Hub Blogs

Hub Blogs contains fresh contributions written by Financial Independence Hub staff or contributors that have not appeared elsewhere first, or have been modified or customized for the Hub by the original blogger. In contrast, Top Blogs shows links to the best external financial blogs around the world.

Do you need to “De-FANG” your portfolio of giant US tech stocks?

Do you need to De-FANG your portfolio or are you so focused on Canada that you’re actually underweight on the big US tech stocks?

My latest MoneySense column looks at the post-Trump surge in tech stocks and the more recent retrenchment in the sector. For the full article, click on the highlighted text here: Do you need to de-FANG your portfolio.

FANG is of course the famous acronym created by Mad Money’s Jim Cramer and stands for Facebook, Amazon, Netflix and Google.

But as the piece goes into in some detail, and per the image above, there are alternative acronyms that include Apple and Microsoft, although not IBM (despite the graphic above).

The question is whether so-called “Couch Potato” type investors who use the MoneySense ETF All-stars already have sufficient technology exposure to participate in the expected long-term growth of technology and particularly Internet giants like Google, Facebook, Amazon and the like. Certainly after last week’s  big announcement that Amazon seeks to acquire Whole Foods, this question is increasingly relevant.

As you’ll see, broad-based ETFs tracking the S&P500 index already have significant tech exposure: roughly a third in these names. Less so for global ETFs exposed to firms outside North America, although these too have healthy exposure to the sector.

Canadian-centric investors woefully underweight technology

Continue Reading…

How to set long- and short-term financial goals

By Angela Baker

Finances are always problematic, and everyone struggles to find balance in this field.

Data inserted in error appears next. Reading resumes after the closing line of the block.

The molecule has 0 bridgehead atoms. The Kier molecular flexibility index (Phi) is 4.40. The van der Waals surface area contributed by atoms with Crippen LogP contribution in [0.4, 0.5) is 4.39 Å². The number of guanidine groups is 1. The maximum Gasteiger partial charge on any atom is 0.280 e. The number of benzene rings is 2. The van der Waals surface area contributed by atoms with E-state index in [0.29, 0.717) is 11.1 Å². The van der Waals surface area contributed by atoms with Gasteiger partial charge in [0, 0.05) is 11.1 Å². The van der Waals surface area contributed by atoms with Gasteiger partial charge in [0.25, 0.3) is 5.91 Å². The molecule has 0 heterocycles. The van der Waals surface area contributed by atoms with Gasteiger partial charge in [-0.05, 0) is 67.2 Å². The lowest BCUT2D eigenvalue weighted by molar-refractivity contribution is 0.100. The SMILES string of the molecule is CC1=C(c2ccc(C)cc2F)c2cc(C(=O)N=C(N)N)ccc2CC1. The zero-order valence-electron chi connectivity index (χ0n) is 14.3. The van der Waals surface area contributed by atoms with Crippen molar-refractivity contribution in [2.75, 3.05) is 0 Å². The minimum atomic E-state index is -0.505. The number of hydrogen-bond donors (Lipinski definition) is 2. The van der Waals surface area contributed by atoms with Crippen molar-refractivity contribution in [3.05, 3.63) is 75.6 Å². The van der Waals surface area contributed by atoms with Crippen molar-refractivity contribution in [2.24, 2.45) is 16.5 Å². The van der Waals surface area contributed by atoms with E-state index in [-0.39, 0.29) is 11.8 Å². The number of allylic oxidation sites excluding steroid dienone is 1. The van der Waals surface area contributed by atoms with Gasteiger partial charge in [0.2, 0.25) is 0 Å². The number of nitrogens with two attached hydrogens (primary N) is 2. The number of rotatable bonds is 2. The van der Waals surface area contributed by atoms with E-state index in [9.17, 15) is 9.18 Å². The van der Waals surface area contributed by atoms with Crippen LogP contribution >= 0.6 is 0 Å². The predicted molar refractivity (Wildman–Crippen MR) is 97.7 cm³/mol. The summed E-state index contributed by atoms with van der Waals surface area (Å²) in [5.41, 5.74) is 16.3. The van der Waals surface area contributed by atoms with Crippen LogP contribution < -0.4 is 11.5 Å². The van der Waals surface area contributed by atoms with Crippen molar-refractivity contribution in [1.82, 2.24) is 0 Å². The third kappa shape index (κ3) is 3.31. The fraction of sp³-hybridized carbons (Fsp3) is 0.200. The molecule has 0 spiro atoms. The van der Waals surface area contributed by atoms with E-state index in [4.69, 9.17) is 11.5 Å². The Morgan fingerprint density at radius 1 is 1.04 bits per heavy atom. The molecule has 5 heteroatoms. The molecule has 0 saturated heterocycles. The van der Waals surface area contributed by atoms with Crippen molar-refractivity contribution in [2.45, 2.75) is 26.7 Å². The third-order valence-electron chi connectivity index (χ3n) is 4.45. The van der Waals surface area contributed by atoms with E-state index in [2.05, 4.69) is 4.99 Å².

At the beginning of our professional careers, we are on a tight budget with little perspective for any progress. As time passes, our financial goals get higher and desires may seem unrealistic.  There are many ways to plan finances and to set long-term and short-term financial goals. Below, we will try to explain steps for success in this activity.

Define goals and objectives

If you decided to set financial goals, start with clear contemplation about what you need and how you will achieve that. This is the first and most important step. Decide how much money you want to possess each day, month or year. Then after you have determined the amount, start to plan the way for realizing the financial goal.

This may include a new activity like running a website, opening a store, renting houses or finding a well-paid job. No matter what is it, you need a lot of planning and counting. Also, you must research a lot, listen to advice from friends, people around you, and acquaintances. Only with fully-planned action will you be on the way to achieve short- and long-term financial goals.

Identify your financial requirements

The second strategy in setting your financial objectives includes identifying personal needs about money. Everyone spends a certain amount of money daily for basic needs as food, car, hygiene, or meetings with friends. If you live alone, it will be easier to recognize personal requirements because we all know our own needs. Otherwise, if you have a big family and  have to maintain all of them, it will cost you days to count how much money you need. Also, you should not leave out extra spending for a holiday, services in the house, clothes, etc. The final list could make you scared or nervous, but you must face it.

Improve your saving habits

Continue Reading…

Millennial Money: How I deal with my Financial Anxiety

How do I deal with my Financial Anxiety? Other than “I don’t.”

As a ‘mature student’ and a Millennial I find myself really struggling to maintain any sort of enviable lifestyle on a basically non-existent budget. At 25, it feels beyond embarrassing to still be relying on my parents, especially after having had a 1-year contract (in Hong Kong) which kept me self-sufficient. Though it has felt at times like a back-track, I know that in the long run this step back into financial dependence will be worth it.

In discussions with some of my friends, it became clear that I was in no way alone in feeling a little lost and hopeless in the finances department. It has been said time and time again that as millennials, we are meant to be discovering our passions and taking risks with our careers, but clearly all of this does little to dissuade those of us in the midst of these struggles from feeling as if we’re doing something terribly wrong.

Stop comparing yourself to your peers